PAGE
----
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Tensions Return To Korean Peninsula – Analysis

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Like other years, tensions again returned to the Korean peninsula as South Korea and the United States started conducting their annual joint military exercises with North Korea warning of “all-out military action” unless Seoul cancels the plans and halts its “anti-Pyongyang” broadcasts along their joint border. Such reactions by Pyongyang to the US-South Korea joint annual military exercises have become almost an annual ritual, with no possible serious consequences. Even when the joint exercises are underway, Pyongyang routinely criticises this as a rehearsal for war, without real fear of escalation on a large scale.

The joint South Korea-US Ulchi-Freedom Guardian (UFG) military exercise is held annually. This year, it began on 17 August and to conclude on 28 August. Both South Korea and the United States have made it amply clear, as in the past, that this exercise is entirely defensive in nature but North Korea considers it as provocative. It is not uncommon for tensions on the peninsula to rise during such exercises.

When the United Nations Command informed Pyongyang of the plan through loudspeaker at Panmunjom, the truce village inside the demilitarised zone (DMZ), Pyongyang threatened to take “the strongest military counteraction”. A spokesman of the National Defense Commission as reported by North Korea’s Central News Agency observed: “The DPRK (Democratic People’s Republic of Korea) is the invincible power equipped with both the latest offensive and defensive means unknown to the world, including nuclear deterrence”.

The anti-country broadcasts between the two countries began following a land mine explosion inside the DMZ in which two South Korean soldiers were severely injured. Pyongyang dismissed Seoul’s charge that it had planted the devices as “absurd”, saying that if its military wanted a provocation for a military purpose, it would have used its mighty firepower instead of fielding with three land mines. In turn, Pyongyang demanded that Seoul should remove all means of “psychological warfare” or face “all-out military action”.

The latest saber-rattling coincided with reports that North Korean leader Kim Jong-un ordered the execution of the country’s vice premier Choe Yong-gon in May 2015 for expressing “discomfort” over Kim’s forestation policy. Earlier Kim had executed his defense minister Hyon Yong-chol by anti-aircraft fire for disloyalty and showing disrespect to him. Amidst heightening of inter-Korean tensions, Pyongyang turned back its clock by 30 minutes in order to rid itself of the legacy of Japan’s 1910-45 colonial rule of Korea. South Korea feared that the time change that went into effect on the anniversary of Japan’s surrender in World War II could complicate inter-Korean affairs, particularly movements in and out of the joint industrial complex in North Korea’s border city of Kaesong as well as create confusion in messages exchanged between their respective militaries.

Does all or some of Kim Jong-un’s recent actions such as exchange of artillery fire in a spat over propaganda-spewing loudspeakers, including the latest mobilisation of forces on the country’s heavily armed border with South Korea, mean that the North Korean leader is itching for a war? At an emergency meeting of his Central Military Commission, Kim ordered his soldiers to enter a “fully armed state of war” and be fully ready for any military operations. He ordered soldiers to be “fully battle ready” and placed the area in a “semi state of war”.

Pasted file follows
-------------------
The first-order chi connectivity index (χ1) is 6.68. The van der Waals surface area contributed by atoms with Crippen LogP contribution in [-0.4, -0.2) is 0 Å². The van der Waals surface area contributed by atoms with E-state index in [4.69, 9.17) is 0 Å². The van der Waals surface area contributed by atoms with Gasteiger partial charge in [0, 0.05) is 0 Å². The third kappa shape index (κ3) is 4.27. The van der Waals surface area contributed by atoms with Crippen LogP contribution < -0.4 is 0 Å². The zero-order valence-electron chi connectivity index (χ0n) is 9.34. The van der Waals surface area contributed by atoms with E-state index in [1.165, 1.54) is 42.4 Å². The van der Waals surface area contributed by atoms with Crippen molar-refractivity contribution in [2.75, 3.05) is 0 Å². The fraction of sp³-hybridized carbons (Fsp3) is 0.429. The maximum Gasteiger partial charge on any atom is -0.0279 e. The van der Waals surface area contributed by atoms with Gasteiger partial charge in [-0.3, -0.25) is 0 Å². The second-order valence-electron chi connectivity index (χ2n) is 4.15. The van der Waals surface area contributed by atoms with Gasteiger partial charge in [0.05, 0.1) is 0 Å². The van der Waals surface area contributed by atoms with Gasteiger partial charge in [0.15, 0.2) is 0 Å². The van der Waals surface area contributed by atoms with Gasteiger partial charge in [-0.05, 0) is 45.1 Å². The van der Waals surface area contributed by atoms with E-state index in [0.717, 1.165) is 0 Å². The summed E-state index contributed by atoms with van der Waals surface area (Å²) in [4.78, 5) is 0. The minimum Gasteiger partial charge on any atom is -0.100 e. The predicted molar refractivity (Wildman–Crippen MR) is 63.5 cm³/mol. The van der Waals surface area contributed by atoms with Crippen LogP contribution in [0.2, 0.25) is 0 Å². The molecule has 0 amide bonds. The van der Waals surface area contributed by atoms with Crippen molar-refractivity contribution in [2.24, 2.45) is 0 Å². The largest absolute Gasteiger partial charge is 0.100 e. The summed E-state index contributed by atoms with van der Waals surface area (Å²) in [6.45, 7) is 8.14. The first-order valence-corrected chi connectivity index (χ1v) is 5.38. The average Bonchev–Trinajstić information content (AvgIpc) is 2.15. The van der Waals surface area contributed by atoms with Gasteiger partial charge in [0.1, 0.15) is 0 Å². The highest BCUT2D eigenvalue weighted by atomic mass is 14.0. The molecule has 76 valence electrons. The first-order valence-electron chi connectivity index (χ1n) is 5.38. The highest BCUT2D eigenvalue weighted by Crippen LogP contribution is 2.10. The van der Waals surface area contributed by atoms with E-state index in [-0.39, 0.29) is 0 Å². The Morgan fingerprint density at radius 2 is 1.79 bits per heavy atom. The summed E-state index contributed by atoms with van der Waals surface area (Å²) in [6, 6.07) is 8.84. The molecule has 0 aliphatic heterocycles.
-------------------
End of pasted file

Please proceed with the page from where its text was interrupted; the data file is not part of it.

It may be remembered that both the Koreas have been technically at war since the Korean War in the 1950s, which ended in an armistice, not a formal peace deal. Pyongyang is notorious for issuing bellicose statements whenever there is diplomatic strife. South Korea is immune at such reactions from North. But this time, the rhetoric is fiercer and therefore a bit serious. For example, as a build-up to the present fear of escalation to a dangerous level, when South Korean activists sent propaganda leaflet-bearing balloons across the border on 14 August, North Korea threatened to turn Seoul into a “sea of fire”.

North Korea’s action of firing a projectile at a South Korean loudspeaker broadcasting anti-Pyongyang messages over the border, a no-man’s land that has divided the two countries since 1953, met with sharp South Korean reaction which retaliated by firing dozens of 155-millimeter artillery shells at the source of the attack. This prompted the North to warn Seoul that it would take “military action” if the South does not halt such actions. The fear of escalation looked real when South Korea ordered evacuations in villages of Hwangsan-li and Sanmgot-li in Yeoncheon County close to the border. The idea was to minimise the risk of civilian casualties if the event had escalated and resulted in further exchange of fire.

The government put its military on top alert. It raised its military alertness level to Jindogae-1, indicating immediate danger, imminent attack or impending invasion. The government vowed to sternly deal with any North Koreans provocations. While people gathered in Seoul to protest North Korea’s shelling, Pyongyang upped the ante when vans equipped with loudspeakers rolled down the streets broadcasting the news that the country was in a “semi-state of war”.